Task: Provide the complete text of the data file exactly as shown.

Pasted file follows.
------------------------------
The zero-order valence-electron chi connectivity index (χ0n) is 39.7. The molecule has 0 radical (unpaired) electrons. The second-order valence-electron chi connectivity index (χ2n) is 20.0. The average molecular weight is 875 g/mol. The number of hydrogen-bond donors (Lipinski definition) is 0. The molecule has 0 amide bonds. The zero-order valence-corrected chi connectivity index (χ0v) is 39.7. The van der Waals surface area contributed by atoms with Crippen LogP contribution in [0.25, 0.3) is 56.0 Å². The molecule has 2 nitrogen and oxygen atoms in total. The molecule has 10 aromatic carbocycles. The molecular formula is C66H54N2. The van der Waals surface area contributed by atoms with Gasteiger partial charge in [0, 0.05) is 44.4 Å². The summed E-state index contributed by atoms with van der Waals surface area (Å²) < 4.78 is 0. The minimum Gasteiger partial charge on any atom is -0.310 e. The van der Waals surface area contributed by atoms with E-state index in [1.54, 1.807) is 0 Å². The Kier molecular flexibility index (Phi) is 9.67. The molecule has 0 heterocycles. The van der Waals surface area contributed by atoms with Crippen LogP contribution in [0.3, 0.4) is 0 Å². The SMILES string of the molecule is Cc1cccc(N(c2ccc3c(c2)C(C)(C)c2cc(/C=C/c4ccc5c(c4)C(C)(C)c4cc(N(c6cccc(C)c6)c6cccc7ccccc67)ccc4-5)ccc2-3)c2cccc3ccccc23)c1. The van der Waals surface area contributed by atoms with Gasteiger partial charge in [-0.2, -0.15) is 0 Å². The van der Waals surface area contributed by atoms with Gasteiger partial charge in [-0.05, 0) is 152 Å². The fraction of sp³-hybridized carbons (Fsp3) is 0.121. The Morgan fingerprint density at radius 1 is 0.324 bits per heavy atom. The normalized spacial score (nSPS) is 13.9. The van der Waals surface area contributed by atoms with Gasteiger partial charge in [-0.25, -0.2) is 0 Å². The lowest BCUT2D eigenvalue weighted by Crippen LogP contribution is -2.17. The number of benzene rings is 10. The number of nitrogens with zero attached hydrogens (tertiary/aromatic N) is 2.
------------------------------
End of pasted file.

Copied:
The zero-order valence-electron chi connectivity index (χ0n) is 39.7. The molecule has 0 radical (unpaired) electrons. The second-order valence-electron chi connectivity index (χ2n) is 20.0. The average molecular weight is 875 g/mol. The number of hydrogen-bond donors (Lipinski definition) is 0. The molecule has 0 amide bonds. The zero-order valence-corrected chi connectivity index (χ0v) is 39.7. The van der Waals surface area contributed by atoms with Crippen LogP contribution in [0.25, 0.3) is 56.0 Å². The molecule has 2 nitrogen and oxygen atoms in total. The molecule has 10 aromatic carbocycles. The molecular formula is C66H54N2. The van der Waals surface area contributed by atoms with Gasteiger partial charge in [0, 0.05) is 44.4 Å². The summed E-state index contributed by atoms with van der Waals surface area (Å²) < 4.78 is 0. The minimum Gasteiger partial charge on any atom is -0.310 e. The van der Waals surface area contributed by atoms with E-state index in [1.54, 1.807) is 0 Å². The Kier molecular flexibility index (Phi) is 9.67. The molecule has 0 heterocycles. The van der Waals surface area contributed by atoms with Crippen LogP contribution in [0.3, 0.4) is 0 Å². The SMILES string of the molecule is Cc1cccc(N(c2ccc3c(c2)C(C)(C)c2cc(/C=C/c4ccc5c(c4)C(C)(C)c4cc(N(c6cccc(C)c6)c6cccc7ccccc67)ccc4-5)ccc2-3)c2cccc3ccccc23)c1. The van der Waals surface area contributed by atoms with Gasteiger partial charge in [-0.2, -0.15) is 0 Å². The van der Waals surface area contributed by atoms with Gasteiger partial charge in [-0.05, 0) is 152 Å². The fraction of sp³-hybridized carbons (Fsp3) is 0.121. The Morgan fingerprint density at radius 1 is 0.324 bits per heavy atom. The normalized spacial score (nSPS) is 13.9. The van der Waals surface area contributed by atoms with Gasteiger partial charge in [-0.25, -0.2) is 0 Å². The lowest BCUT2D eigenvalue weighted by Crippen LogP contribution is -2.17. The number of benzene rings is 10. The number of nitrogens with zero attached hydrogens (tertiary/aromatic N) is 2.